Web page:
Failed loan modifications can be fixed in a chapter 13 bankruptcy

free_253899.jpgAs a riverside bankruptcy attorney I have been getting more frequent calls from people who have been trying to work with their lender in getting a loan modification. In order to qualify for a loan modification lenders often tell home owners that they cannot be caught up with their payments. Many homeowners have fallen behind on payments in hopes of getting a loan modification which often don’t ever come to realization. Banks are notorious for stalling on these loan modifications, losing paperwork, having you constantly send in new pay stubs and other qualifiers when it seams like there only motive is to drag this housing crisis out. Inevitably the day comes where the lender lets the client know that there is a notice of foreclosure pending and potentially a trustee sale. Fortunately there is a solution.

Chapter 13 Bankruptcy allows people to put their late payments(arrearages) into a chapter 13 plan and pay off their late payments over a 3 to 5 year period. The filing of a chapter 13 bankruptcy will stop the foreclosure process immediately and give you time to take the full amount that you are behind on your mortgage and pay it back over either 36 or 60 payments depending if you are above or below the median income for your household size. You can also pay pennies on the dollar to your unsecured creditors and discharging all those debts once your plan is complete. In order to qualify for a chapter 13 bankruptcy you will have to have enough disposable income to pay off your arrearages over the payment plan period. This usually means having a current income that pays your average expenses and leaves you with enough money to fund the plan. Don’t let a failed loan modification lead you to believe that you can’t keep your house. Often times bankruptcy is a much better option and you can realize a greater benefit. You can even get rid of a second or third mortgage in bankruptcy if your house is worth less than you owe on the first. Talk to an experience riverside county bankruptcy attorney and know your options before you allow the bank to take your home.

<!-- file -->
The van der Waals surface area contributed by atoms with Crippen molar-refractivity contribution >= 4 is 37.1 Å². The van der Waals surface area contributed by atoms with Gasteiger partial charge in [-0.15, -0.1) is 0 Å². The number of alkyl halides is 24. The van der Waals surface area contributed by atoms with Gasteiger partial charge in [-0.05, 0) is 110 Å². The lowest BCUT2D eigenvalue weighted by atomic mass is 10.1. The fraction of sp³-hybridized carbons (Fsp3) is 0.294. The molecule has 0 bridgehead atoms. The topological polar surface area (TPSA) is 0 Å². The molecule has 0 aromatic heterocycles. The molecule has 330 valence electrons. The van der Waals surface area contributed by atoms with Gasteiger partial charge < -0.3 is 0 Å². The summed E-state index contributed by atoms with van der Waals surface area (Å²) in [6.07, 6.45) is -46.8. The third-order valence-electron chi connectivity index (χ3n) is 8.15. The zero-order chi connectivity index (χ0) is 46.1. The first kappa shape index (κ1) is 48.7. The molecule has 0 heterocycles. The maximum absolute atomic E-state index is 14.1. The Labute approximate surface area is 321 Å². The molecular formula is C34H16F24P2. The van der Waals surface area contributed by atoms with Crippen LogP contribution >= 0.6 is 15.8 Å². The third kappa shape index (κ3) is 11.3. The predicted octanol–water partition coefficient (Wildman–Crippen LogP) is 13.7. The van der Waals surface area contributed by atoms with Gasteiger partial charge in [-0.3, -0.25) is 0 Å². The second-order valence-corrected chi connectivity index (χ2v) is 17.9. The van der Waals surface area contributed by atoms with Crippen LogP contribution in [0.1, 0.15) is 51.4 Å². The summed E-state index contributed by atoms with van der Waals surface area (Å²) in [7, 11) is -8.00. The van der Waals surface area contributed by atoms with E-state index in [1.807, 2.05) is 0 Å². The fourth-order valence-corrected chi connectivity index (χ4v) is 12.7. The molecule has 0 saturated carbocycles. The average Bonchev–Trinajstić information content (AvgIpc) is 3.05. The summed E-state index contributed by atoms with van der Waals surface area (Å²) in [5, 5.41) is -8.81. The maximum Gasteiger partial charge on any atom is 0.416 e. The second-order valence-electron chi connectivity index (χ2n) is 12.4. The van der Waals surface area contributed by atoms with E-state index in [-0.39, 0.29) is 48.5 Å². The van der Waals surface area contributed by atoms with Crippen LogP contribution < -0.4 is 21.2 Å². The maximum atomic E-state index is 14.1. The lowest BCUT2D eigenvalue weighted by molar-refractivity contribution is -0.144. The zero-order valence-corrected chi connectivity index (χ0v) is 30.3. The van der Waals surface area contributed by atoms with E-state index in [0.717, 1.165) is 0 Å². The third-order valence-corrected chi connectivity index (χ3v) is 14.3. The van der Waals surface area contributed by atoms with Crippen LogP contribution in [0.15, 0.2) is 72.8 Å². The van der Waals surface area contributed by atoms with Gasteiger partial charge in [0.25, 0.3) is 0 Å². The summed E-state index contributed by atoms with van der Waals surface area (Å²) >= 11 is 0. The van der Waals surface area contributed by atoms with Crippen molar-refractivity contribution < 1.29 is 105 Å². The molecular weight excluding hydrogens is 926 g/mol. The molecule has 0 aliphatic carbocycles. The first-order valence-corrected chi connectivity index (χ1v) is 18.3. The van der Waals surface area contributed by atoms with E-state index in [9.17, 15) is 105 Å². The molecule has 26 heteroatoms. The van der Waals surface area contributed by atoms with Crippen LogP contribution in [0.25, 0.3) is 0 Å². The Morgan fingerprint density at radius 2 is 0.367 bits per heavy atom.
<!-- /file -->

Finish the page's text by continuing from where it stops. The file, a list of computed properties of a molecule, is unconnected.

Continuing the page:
Frequently Asked Questions: Debt Consolidation in California
How does debt consolidation affect credit scores?

Initially, it might cause a slight dip due to credit inquiries. However, consistent payments can improve your credit score over time.

What is the difference between debt consolidation and debt settlement?

Debt consolidation involves taking a new loan to pay off debts, while debt settlement is negotiating to pay less than you owe. Settlement can negatively impact your credit score.

What are secured vs. unsecured debt consolidation loans?

Secured loans require collateral (like a house or car), usually with lower interest rates. Unsecured loans don't require collateral but typically have higher rates.

Is debt consolidation right for me?

It depends on your total debt, interest rates, credit score, and payment capability. It's suitable if you can pay off your debt within five years and secure a lower interest rate than your current debts.

Should I consider long-term financial planning?

Yes, debt consolidation should be part of a broader financial strategy including budgeting, cutting expenses, and building an emergency fund.

How do Chapter 7 and Chapter 13 bankruptcies in California differ?

Chapter 7 involves liquidating assets to pay off debts, while Chapter 13 allows debt restructuring over a set period, usually three to five years.

Can my spouse's bank account be garnished for my debt?

Bankruptcy laws offer protections against such actions, but specifics depend on individual cases and state laws.

How can I learn more about my options?

Consulting a California bankruptcy attorney can provide clarity. Firms like The Law Offices of Christopher Hewitt offer free consultations to explore debt relief paths.

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